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Perhaps the biggest news heading into this weekend's Ivy League tournament is, well, that there is an Ivy League tournament.
For years, the Ivy was the lone holdout among Division I conferences that didn't hold a postseason basketball tournament to determine its automatic NCAA qualifier, instead sending the regular-season men's and women's champs to the Big Dance. That changes this year, with the Ancient Eight joining in the fun of Championship Week, which often serves as the prelude to what has become universally known as March Madness.
This isn't good news for some observers who annually question the wisdom of one-bid leagues unable to send their top finisher to the big tournament because of an untimely postseason loss. The Ivy, they would argue, was the one conference that still did it right. But even such a purist would have to like the choice of venue, Philadelphia's historic Palestra. Games are Saturday and Sunday.
For their part, the coaches are on board with the change.
"The Ivy tournament is our reality now. It's exciting. There's just a different energy around it," Princeton men's coach Mitch Henderson says. "You see this all the time, knowing that anything can happen. We're part of that excitement now."
Embracing the excitement would seem to be the proper approach for Henderson and his Tigers, who in any other year would already be preparing for the NCAAs. Princeton made a clean sweep of the league during the regular season, one of two Division I men's squads to post a perfect conference record this season along with Vermont of the America East.
Yale was in a similar position last year and made the most of its opportunity by upending Baylor in the Round of 64. But Bulldogs coach James Jones also is a strong advocate of the league adopting this tournament format.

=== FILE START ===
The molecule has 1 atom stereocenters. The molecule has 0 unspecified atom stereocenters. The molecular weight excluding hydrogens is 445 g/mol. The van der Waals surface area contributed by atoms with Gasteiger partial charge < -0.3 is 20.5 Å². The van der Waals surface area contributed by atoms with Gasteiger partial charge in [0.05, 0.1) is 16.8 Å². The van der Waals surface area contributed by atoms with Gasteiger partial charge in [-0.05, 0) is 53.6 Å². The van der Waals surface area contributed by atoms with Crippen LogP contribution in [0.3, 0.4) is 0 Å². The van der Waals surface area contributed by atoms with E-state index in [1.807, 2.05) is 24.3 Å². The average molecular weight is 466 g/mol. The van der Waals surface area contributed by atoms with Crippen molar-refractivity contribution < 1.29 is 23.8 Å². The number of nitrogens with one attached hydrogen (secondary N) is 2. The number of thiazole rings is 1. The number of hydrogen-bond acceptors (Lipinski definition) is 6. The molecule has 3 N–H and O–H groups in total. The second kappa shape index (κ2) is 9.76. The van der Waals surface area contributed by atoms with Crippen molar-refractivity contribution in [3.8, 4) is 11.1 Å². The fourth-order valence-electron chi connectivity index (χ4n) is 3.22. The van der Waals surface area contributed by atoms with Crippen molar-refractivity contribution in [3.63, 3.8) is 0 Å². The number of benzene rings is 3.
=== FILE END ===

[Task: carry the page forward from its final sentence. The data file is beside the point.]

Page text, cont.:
"It's been a long time coming from this perspective," he says. "This is something coaches have been trying to get done for years."
Jones, who is in his 18th season heading the Yale program, recalls the words of former Penn coach Fran Dunphy. "When Penn was winning the league every other year, he would say (not having a tournament) might be great for Penn but it isn't great for everybody else. So if this is the best for more of us, why not do it? We're looking at the greater good, and what's best for our league is this tournament."
The league didn't go full madness, however. The hoops field is limited to the league's top four finishers, similar to the lacrosse tournament model adopted by the league in 2010.
But even with that restriction, there was a lot more meaningful basketball around the league on the final weekend than in many past years. While the Princeton men were completing their first 14-0 sweep since 1998, which incidentally was Henderson's senior season, Penn got a late three-pointer to beat Harvard and lock up the No. 4 seed. Yale also finished strong to secure the third seed and a rematch with No. 2 Harvard.
On the women's side, Brown won a pair of road games to claim the fourth spot, earning a date with regular-season champ Penn. No. 2 Princeton and No. 3 Harvard will meet in the other semifinal.
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